With sustainable fashion’s slow, ethical, and intentional approach, it truly is, according to Paderna, “the road less traveled”.

SI’LO closes the loop of local fashion

SI’LO, formerly known as “Forth Co.”, is an online community which aims to connect individuals and sustainable brands together. The name SI’LO is a combination of two words, the Filipino word silo which means to “loop”, and the Spanish word circulo, which means circle. 

The collective, which aims to expand circular fashion in the country, began as a response to the growing number of individuals who are interested in sustainable fashion, but who may not know where to shop or how to determine if a brand is genuinely sustainable. Founded in 2019 by Sheila Fuentes, it has since expanded to an educational platform, offering masterclasses for brands who wish to explore sustainable ways to conduct their business. “Current practices in the fashion industry have a lot of negative impacts, so we need to correct all of this in order to protect the environment of our planet and to improve the lives of the people in the fashion industry,” Fuentes emphasized.

Through transparency and a commitment to ethical sustainability, Fuentes encourages sustainable fashion brands to reach out to a wider audience to help them realize how sustainability can improve their lives. “They are not just helping the people, but they are also helping themselves…It’s not only about buying. It’s about behaviors,” Paderna highlights.

The government also has a role in initiating sustainable choices toward the masses. Waste segregation and energy conservation, according to Paderna, are a few sustainability practices local government units can promote. “That’s how you form a critical mass. You begin with little steps,” he says.

Under unexpected circumstances, the COVID-19 pandemic expedited people’s desire to make more sustainable choices. With factories around the world closing, Paderna notes that, “supply chains were disrupted because walang flight, walang dumarating. And marami are fearful baka ‘yung dumating na stock may [virus].”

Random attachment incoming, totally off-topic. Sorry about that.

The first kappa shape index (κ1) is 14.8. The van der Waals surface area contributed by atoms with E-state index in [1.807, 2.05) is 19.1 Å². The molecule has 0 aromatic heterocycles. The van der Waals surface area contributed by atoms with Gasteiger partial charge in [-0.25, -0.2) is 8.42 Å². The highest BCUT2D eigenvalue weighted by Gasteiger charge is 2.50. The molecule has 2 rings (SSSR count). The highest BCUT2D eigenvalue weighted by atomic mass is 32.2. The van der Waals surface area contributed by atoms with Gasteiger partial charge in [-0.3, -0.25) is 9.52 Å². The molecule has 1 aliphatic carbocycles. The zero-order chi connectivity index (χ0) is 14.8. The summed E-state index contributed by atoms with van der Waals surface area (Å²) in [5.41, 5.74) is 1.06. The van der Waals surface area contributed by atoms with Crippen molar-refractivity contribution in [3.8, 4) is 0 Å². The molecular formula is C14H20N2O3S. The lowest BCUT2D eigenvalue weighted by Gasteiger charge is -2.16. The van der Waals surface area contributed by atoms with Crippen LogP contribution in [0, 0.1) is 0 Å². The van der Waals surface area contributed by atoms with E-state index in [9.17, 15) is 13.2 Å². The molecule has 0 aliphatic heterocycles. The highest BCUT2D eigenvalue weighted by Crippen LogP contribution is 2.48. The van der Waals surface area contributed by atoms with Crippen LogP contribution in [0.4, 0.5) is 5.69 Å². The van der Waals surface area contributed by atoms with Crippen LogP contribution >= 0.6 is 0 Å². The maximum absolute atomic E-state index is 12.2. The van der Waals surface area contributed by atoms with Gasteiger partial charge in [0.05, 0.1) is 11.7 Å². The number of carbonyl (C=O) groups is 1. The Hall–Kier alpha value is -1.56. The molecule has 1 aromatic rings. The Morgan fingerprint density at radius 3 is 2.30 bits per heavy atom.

(Supply chains were disrupted due to canceled flights. If the stock arrives, many are also fearful that it might carry the virus.)

Sourcing locally has also been a choice companies are making. Paderna cites designer Joji Lloren, who has collaborated with and provided jobs for weavers and fabric makers in Indang, Cavite.

For a more ethical future

The sustainable fashion movement shows a road less travelled that helps in reducing our waste. “[We can] teach ourselves not to be as conscious with fads or even trends; and try to switch to more classic pieces, so [that] they can be timeless,” Paderna says.

Nevertheless, not everyone has enough money to buy sustainable fashion, or even quality clothing items, which are generally more expensive. With this, Fuentes says we can recirculate old clothes by buying “secondhand items like in ukay-ukay, which is gaining traction already.” Furthermore, many do not even have the resources to know about the concept of sustainability. “It really does come from a position of privilege,” Paderna remarks. “People who don’t have the privilege [to know about this] outnumber us. So we have to spread the message to them.”

At the end of the day, Paderna believes that we as consumers play a huge role in shifting the demand for fast fashion items to sustainable fashion products instead. 

“If we don’t buy, at some point production [of fast fashion] will stop, or at least be reduced, so that’s my challenge to consumers as well. We cannot achieve true sustainability by pressuring only the manufacturers,” he explains.

Ultimately, the future of sustainable fashion in the Philippines is bright. Today, there are many ways to practice sustainability, such as by buying second-hand clothes or even limiting our purchasing in itself—breaking away from the perception of keeping up with the latest fashion trends. And as more and more Filipinos become more aware and embrace this more ethical way of being fashionable, our efforts toward true sustainability would be sure to progress.

By Patrick Adrian Chan